On your Instagram you called this bike “possibly the ultimate bicycle.” Was that speaking towards the final goal of this particular build?
Drew: I definitely think it’s the ultimate bicycle. I mean, everybody needs to have a full-blown mountain bike, but just about everything else can be done with that bike. Besides a bonafide mountain, not much is going to hold that bike back. You can ride it on pavement for 100 miles, you can ride it on gravel for 100 miles, you can ride it to work, you can go on a loaded tour with it. There is very, very little that that bicycle is not going to do, and it will actually do each one of the things that it’s designed to do quite well without having to make a bunch of compromises.
That one actually started off being described as a monster-cross bike, or some people were calling it a gravel grinder. Or saying ‘It really is just a road bike, right?’ Except it’s a road bike that can go anywhere. And that’s what’s cool.
One of the first things I noticed about this bike was the dropper post. That’s not a normal thing for this style of frame. Where did that idea come from and how did you make it work?
Drew: I actually convinced (the buyer) to let me do the dropper post because it’s a huge benefit in technical sections and on long climbs. The left shifter controls the dropper
post and having that control at your fingertips is what really makes it useful. If you’re taking your hand off of the drop bars to reach for another lever, you’re not going to use that dropper post. But I’m telling everyone I can that dropper posts on non-mountain bikes are gonna be the next big thing. So that’s how I talked him into it.
Were there any other unique requests for this bike that were challenging for you?
Drew: The main thing was the tire size, which was sort of addressed in the front by the Whisky fork. But then I had to work on a yoke and seat tube that would fit the same tire but still keep the chainstays as short as possible. So I made a slightly curved seat tube that still fits a dropper post and a yoke that allows for a double crankset and a 50 millimeter tire. But I had to make all of the stuff that then allowed me to build with no compromises.
How did you make a yoke that would fit the tire but still support the frame?
Drew: I used a CNC machine to create what’s called a clamshell. The clamshell design isn’t revolutionary by any means, but it’s one of the only ways that you’re going to yield a hollow part. You have to create two matching halves of the piece, cut out the insides and then weld them back together. I started making these yokes for my mountain bikes about three years ago, but just this year I put the effort into making one for road bikes. I kind of just accepted that it was going to be a harder part to make because the yokes that I make aren’t symmetrical. So each half is the mirror image of each other. So I have to machine twice as many parts to make each yoke, and that takes quite a bit of time.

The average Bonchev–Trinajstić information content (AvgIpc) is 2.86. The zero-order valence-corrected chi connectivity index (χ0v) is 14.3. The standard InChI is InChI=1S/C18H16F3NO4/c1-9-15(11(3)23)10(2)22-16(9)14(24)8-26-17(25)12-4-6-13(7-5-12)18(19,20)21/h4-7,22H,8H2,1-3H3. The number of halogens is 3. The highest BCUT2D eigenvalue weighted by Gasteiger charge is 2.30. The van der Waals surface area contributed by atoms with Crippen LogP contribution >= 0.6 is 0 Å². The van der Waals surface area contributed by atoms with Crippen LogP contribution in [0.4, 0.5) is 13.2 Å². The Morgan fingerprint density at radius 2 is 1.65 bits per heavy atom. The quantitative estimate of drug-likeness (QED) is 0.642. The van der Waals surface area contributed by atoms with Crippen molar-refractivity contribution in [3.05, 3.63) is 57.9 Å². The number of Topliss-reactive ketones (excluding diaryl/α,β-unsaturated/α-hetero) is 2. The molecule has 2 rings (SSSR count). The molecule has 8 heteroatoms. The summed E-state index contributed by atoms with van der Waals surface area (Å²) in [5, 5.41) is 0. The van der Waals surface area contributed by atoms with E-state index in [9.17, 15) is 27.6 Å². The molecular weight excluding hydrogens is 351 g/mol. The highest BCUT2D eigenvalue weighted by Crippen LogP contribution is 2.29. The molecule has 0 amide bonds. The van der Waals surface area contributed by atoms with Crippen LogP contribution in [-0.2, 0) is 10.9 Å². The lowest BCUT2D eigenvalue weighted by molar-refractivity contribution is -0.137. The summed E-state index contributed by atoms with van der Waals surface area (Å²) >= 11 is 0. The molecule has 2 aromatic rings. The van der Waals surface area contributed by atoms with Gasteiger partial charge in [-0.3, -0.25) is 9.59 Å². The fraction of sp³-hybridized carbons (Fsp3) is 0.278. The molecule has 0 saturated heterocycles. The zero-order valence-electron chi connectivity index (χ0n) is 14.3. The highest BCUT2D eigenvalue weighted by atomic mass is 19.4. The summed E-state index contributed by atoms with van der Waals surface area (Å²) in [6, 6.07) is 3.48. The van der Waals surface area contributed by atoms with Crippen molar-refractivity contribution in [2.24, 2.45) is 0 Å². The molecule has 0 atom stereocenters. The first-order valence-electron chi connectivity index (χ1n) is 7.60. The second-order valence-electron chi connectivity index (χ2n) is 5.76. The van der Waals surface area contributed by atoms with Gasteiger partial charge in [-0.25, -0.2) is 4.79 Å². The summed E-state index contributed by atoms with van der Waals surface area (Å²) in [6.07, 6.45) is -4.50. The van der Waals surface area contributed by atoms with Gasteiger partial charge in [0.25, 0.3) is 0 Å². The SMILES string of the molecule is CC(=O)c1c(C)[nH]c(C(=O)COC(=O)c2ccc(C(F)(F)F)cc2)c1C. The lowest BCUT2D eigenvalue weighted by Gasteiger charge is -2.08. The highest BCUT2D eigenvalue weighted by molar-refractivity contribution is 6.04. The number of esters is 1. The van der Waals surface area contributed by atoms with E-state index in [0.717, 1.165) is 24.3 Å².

One particular part that is unique on this bike was the rocker dropouts. How did that come about?
Drew: That was the one odd request. He said, “I think I’m also gonna maybe run this thing as a single speed.” So me using that dropout mostly stems from when I was still making steel bikes and the single speed mountain bike was a thing. I did not like the slider dropout. That drives me crazy. Thankfully, I’m actually very good friends with the owner of Paragon Machine Works. I got on the horn with him and was like ‘Man I really want the brake to be removed from the chainstay but I still need it to move so that it can be run as a single speed,’ and he was like, “Yeah, you know, if it moved on a pivot it would be much easier to adjust the wheel tension.” So we traded napkin sketches back and forth until he sent me a picture of this one and said ‘This is probably the wackiest dropout I’ve ever designed.’ But it’s so much better and that’s what I was looking for. So I kind of have an affinity for that dropout because it came from that personal connection.
Last question: Do you have any upcoming projects in development that we should be on the lookout for?
Drew: I can tell you what my five-year goal is: I want to make a full suspension bike. I would really like to get ahead of the curve when it comes to the parts that I make currently. And that would allow me more freedom to experiment with something else. And that something else would be to make a full suspension bike.
Thanks again to Drew Guldalian from Engin Cycles for sharing this amazing build as a part of Whisky Select and for taking the time to talk with us. Be sure to check back here soon to see more beautiful bikes and let us know who you think we should talk with next.